Dr Zahi Hawass, the Secretary-General of the Supreme Council of Antiquities in Egypt, first requested the stone’s return in 2002. It was not until 2005 that the British Museum could confirm its legal ownership of the object: archivists consulted the Alexandria surrender treaty and found that it had also been signed by the Ottoman and Mameluke commanders, the legal representatives of the government of Egypt at the time. Apparently Egypt accepted the legal position. But this is not at issue. What is now argued is the morality of the ownership of the stone, not its legality. Few commentators have addressed the question that it is not whether eighteenth and nineteenth-century European nations had the right to recover artefacts, but whether today they have the right to retain them.
    The Rosetta Stone stands alone in the hoard of sculpture and statuary taken from Alexandria, in that it is not a great work of art, taken from a temple or mosque. It is a functional item, a statement concerning the taxation of the priesthood. It was unimportant to the Egyptians who used it as building masonry to support a wall, a common practice. Many Europeans cite this as ammunition against Egypt’s claim for its return: though carved in the last days of the pharaohs, the stone’s value was appreciated only by the European scholars who worked to decipher it. But since those days, the state of Egypt has gone from being a mismanaged province in the Ottoman Empire to becoming a modern nation, very much aware of its cultural identity and heritage, which rightly includes the Rosetta Stone as the key to its most ancient script. Discovered and deciphered by the French and preserved by the British, the Rosetta Stone has an overlapping cultural and historical significance for all three nations. To claim it belongs more in one than another does not answer today’s problem.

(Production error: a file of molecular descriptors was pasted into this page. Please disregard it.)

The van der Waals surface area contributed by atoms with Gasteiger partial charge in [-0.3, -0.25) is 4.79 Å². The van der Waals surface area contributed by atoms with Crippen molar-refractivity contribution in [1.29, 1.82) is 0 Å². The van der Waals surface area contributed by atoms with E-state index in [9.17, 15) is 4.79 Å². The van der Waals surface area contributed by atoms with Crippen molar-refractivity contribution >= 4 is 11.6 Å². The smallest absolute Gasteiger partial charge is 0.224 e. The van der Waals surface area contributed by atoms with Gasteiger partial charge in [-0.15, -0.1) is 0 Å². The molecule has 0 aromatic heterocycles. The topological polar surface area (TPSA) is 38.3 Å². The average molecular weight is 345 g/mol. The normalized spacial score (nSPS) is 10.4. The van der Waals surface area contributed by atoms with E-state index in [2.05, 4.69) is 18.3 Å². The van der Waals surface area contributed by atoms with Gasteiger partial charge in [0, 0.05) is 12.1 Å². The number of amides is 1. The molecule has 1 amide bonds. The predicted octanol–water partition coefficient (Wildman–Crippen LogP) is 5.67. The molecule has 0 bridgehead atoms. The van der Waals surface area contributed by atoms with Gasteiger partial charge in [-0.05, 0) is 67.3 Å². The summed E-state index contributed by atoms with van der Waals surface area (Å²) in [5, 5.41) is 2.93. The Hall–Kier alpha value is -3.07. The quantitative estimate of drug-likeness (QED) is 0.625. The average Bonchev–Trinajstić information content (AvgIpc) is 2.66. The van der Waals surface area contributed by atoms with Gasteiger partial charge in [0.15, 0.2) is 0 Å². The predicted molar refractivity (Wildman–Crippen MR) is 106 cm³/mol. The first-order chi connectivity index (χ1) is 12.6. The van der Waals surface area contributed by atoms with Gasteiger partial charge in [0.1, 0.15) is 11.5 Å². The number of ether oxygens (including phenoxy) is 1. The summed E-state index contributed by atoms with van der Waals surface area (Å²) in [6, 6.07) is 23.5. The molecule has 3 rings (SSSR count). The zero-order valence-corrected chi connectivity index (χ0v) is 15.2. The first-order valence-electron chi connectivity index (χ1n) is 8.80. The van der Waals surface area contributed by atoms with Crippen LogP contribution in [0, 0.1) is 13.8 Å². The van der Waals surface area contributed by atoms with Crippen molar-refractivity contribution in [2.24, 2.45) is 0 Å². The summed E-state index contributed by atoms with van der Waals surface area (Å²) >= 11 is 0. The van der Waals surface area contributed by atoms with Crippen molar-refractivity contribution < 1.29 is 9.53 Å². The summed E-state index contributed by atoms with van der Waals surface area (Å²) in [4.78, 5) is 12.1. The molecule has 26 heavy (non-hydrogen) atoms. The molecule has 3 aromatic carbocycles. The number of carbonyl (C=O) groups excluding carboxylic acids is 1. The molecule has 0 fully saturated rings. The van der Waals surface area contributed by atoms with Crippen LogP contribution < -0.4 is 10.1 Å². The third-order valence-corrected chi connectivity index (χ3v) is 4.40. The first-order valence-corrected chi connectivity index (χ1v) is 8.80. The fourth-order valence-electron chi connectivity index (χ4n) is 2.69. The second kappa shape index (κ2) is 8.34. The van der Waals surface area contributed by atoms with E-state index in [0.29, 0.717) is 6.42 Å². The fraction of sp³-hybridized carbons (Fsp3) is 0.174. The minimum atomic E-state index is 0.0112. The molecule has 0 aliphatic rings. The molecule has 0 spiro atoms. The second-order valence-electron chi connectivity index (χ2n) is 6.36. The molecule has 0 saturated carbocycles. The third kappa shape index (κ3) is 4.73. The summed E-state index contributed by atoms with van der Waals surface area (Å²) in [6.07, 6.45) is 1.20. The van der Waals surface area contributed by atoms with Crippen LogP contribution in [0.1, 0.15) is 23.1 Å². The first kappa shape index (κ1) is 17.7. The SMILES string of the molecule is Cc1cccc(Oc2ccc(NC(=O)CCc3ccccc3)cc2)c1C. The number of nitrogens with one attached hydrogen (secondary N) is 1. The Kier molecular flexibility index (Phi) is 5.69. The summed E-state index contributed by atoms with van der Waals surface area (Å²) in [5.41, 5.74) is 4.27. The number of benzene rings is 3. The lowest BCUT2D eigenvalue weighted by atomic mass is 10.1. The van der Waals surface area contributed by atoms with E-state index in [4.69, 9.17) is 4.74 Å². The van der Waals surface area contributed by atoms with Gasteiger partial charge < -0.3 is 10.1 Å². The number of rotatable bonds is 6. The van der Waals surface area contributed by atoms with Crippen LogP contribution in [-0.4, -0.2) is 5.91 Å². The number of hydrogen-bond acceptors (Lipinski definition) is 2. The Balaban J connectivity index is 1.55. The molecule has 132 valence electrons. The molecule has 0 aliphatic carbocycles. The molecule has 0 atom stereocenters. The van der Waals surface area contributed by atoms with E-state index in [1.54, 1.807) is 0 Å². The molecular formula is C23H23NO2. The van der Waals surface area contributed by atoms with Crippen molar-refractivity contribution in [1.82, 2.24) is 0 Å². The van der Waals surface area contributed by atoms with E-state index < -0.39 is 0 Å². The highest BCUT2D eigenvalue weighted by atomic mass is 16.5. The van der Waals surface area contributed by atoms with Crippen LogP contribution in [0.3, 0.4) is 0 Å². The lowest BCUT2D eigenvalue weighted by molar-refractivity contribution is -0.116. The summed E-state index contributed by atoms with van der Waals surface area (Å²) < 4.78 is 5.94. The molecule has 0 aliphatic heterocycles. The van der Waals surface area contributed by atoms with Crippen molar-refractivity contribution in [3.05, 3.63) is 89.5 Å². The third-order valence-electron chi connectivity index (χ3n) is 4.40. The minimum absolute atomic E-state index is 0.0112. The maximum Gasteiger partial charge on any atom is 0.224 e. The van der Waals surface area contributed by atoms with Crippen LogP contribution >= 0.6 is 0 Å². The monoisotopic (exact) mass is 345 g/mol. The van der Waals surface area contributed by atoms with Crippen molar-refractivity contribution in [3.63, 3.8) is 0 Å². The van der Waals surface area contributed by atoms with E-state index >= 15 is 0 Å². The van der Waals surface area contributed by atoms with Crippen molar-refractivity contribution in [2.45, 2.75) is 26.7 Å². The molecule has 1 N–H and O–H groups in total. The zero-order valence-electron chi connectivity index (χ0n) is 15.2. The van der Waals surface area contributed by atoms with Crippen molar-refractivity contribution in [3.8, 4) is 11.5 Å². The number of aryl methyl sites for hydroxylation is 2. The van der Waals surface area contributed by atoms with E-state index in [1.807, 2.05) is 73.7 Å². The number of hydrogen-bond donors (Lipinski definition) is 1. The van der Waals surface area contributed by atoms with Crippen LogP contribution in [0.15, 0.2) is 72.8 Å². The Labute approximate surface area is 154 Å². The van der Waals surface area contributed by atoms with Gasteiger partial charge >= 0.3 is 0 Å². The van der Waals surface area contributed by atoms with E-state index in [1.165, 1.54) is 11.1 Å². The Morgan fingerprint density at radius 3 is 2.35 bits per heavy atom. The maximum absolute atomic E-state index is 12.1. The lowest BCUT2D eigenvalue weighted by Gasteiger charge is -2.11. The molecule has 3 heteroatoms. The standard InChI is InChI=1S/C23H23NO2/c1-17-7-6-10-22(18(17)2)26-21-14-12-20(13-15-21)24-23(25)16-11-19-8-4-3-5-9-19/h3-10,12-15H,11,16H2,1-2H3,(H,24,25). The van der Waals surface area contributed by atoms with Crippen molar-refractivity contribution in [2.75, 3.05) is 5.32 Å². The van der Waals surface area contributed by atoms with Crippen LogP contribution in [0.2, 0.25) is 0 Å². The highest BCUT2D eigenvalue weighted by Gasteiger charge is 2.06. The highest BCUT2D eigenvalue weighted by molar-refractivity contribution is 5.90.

Although the repatriation of artefacts to their lands of origin holds justifiable fears for museums across the globe, the Rosetta Stone, by its very nature, could lead the way to a solution: rather than the current tug-of-war between Britain and Egypt, the stone could become the subject of a tripartite international ownership agreement, on a rotational display basis – from the British Museum to the Louvre, and to the new Grand Museum of Gizeh planned for 2012 – forging a link between these states perhaps as never before. One argument often touted by the British Museum is that the stone is visible to more people in London than in Cairo. With a touring display it would be enjoyed by the citizens and visitors in three great capitals, not just one. It is time for the countires concerned to consider the problem as it faces the others – only then will the stalemate be broken.

    – Jonathan Downs, author of ‘Discovery at Rosetta’ (London: Constable, 2008)